The IndexAttribute allows you to specify which position the CSV field is that you want to use for the property.

You can also map by name. Let's use our lower case header example from before and see how we can use attributes instead of changing the header matching.

public class Foo
{
[Name("id")]
public int Id { get; set; }

[Name("name")]
public string Name { get; set; }
}


There are many other attributes you can use also.

What if we don't have control over the class we want to map to so we can't add attributes to it? In this case, we can use a fluent ClassMap to do the mapping.

public class FooMap : ClassMap<Foo>
{
public FooMap()
{
Map(m => m.Id).Name("id");
Map(m => m.Name).Name("name");
}
}


To use the mapping, we need to register it in the context.

using (var reader = new StreamReader("path\\to\\file.csv"))
{
csv.Context.RegisterClassMap<FooMap>();
var records = csv.GetRecords<Foo>();
}


Creating a class map is the recommended way of mapping files in CsvHelper because it's a lot more powerful.

You can also read rows by hand.

using (var reader = new StreamReader("path\\to\file.csv"))
{
{
var record = csv.GetRecord<Foo>();
// Do something with the record.
}
}


Read will advance row. ReadHeader will read the row into CsvHelper as the header values. Separating Read and ReadHeader allows you to do other things with the header row before moving onto the next row. GetRecord also does not advance the reader to allow you to do other things with the row you might need to do. You may need to GetField for a single field or maybe call GetRecord multiple times to fill more than one object.

## Writing a CSV File

Now let's look at how we can write CSV files. It's basically the same thing, but in reverse order.

Let's use the same class definition as before.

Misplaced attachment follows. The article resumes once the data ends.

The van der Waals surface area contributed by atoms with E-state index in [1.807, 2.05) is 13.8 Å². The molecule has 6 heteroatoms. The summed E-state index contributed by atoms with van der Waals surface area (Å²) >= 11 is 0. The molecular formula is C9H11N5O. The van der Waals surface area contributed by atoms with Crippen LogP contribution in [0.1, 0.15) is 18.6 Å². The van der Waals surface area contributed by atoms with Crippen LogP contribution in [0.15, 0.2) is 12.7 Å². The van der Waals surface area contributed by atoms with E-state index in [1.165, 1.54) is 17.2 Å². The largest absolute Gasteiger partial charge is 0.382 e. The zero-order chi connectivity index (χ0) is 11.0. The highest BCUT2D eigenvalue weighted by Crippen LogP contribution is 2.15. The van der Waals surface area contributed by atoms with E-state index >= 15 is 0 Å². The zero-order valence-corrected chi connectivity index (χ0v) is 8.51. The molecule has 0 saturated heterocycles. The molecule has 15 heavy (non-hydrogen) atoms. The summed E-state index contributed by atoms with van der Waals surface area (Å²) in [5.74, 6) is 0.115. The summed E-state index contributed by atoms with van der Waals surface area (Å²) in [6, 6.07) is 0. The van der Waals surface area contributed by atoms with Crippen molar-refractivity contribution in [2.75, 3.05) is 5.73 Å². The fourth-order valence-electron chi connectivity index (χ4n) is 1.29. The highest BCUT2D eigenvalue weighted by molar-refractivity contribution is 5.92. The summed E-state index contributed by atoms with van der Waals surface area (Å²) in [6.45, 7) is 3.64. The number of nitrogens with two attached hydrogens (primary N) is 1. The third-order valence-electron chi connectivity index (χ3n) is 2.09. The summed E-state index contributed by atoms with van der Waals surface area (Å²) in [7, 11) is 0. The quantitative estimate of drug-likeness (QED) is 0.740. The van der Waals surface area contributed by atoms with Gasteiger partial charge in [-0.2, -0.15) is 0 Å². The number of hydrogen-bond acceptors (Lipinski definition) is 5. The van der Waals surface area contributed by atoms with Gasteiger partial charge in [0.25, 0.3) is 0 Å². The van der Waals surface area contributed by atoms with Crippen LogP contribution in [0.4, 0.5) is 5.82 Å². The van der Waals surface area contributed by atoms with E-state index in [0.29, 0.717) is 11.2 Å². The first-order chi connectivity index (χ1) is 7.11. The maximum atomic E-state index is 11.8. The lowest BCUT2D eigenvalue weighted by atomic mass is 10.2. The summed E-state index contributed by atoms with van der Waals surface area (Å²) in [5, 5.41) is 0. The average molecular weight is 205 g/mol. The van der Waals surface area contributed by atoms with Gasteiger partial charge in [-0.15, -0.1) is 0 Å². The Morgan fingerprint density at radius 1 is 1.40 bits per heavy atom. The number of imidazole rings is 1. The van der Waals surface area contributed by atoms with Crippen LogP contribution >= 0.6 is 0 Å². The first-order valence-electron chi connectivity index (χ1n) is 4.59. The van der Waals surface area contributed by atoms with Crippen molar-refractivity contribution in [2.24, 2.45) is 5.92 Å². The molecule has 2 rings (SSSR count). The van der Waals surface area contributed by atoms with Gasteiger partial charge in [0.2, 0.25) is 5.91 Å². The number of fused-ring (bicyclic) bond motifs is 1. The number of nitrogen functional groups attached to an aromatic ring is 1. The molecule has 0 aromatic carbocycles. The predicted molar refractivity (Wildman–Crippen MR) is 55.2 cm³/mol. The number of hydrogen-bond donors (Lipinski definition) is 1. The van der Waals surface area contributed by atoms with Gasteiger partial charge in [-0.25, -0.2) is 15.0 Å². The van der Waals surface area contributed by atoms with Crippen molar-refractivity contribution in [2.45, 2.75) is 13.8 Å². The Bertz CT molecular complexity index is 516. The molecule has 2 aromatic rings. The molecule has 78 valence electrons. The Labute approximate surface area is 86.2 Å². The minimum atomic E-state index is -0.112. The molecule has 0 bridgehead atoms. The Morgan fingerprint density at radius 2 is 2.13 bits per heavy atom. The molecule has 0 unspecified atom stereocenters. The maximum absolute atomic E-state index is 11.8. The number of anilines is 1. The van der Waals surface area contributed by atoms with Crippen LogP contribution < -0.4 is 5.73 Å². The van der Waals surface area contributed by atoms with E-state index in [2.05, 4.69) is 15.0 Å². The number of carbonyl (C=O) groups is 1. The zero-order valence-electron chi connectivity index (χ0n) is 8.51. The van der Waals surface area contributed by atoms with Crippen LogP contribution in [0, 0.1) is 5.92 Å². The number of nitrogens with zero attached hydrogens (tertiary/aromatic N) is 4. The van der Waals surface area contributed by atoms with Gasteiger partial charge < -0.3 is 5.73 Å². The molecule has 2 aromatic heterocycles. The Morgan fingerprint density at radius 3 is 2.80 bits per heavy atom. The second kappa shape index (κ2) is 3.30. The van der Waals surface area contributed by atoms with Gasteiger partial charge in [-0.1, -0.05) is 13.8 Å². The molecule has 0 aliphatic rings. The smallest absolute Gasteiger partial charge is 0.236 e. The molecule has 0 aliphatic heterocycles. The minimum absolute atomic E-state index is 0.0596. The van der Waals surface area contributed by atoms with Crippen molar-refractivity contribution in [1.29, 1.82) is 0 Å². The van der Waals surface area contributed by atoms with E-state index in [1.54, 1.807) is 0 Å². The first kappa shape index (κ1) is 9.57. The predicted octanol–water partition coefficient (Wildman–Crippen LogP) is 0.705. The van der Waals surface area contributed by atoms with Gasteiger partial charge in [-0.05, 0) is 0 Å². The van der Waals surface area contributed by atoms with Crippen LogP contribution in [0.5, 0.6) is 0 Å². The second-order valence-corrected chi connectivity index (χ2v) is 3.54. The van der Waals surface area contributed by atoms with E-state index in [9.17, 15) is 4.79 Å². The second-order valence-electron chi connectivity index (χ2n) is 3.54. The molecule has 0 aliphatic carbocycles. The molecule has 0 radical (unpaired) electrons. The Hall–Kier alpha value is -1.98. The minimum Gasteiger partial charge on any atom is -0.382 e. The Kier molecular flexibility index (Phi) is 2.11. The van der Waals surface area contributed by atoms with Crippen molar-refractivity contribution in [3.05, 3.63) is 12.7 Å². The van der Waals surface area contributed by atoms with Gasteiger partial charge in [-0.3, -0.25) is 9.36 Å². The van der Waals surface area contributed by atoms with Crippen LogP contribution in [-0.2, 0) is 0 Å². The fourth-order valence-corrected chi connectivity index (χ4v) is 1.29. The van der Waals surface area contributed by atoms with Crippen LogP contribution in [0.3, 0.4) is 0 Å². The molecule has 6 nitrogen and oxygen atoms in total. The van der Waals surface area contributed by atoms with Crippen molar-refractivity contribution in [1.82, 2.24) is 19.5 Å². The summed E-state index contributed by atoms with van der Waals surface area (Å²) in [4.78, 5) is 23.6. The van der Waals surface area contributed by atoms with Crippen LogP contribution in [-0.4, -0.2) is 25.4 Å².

public class Foo
{
public int Id { get; set; }
public string Name { get; set; }
}


And we have a set of records like this.

var records = new List<Foo>
{
new Foo { Id = 1, Name = "one" },
new Foo { Id = 2, Name = "two" },
};


We can write the records to a file without any configuration.

using (var writer = new StreamWriter("path\\to\\file.csv"))
using (var csv = new CsvWriter(writer, CultureInfo.InvariantCulture))
{
csv.WriteRecords(records);
}


The WriteRecords method will write all the records to the file. After you are done writing, you should call writer.Flush() to ensure that all the data in the writer's internal buffer has been flushed to the file. Once a using block has exited, the writer is automatically flushed, so we don't have to explicitly do it here. It's recommended to always wrap any IDisposable object with using blocks. The object will dispose of itself (and in our case flush too) as soon as possible after the using block has exited.

Remember how we can't rely on property order in .NET? If we are writing a class that has a header, it doesn't matter, as long as we are reading using the headers later. If we want to position the headers in the CSV file, we need to specify an index to guarantee it's order. It's recommended to always set an index when writing.

public class FooMap : ClassMap<Foo>
{
public FooMap()
{
Map(m => m.Id).Index(0).Name("id");
Map(m => m.Name).Index(1).Name("name");
}
}


You can also write rows by hand.

using (var writer = new StreamWriter("path\\to\\file.csv"))
using (var csv = new CsvWriter(writer, CultureInfo.InvariantCulture))
{

WriteHeader will not advance you to the next row. Separating NextRecord from WriteHeader allows you to write more things in the header if you need to. WriteRecord also will not advance you to the next row to give you the ability to write multiple objects or use WriteField to write individual fields.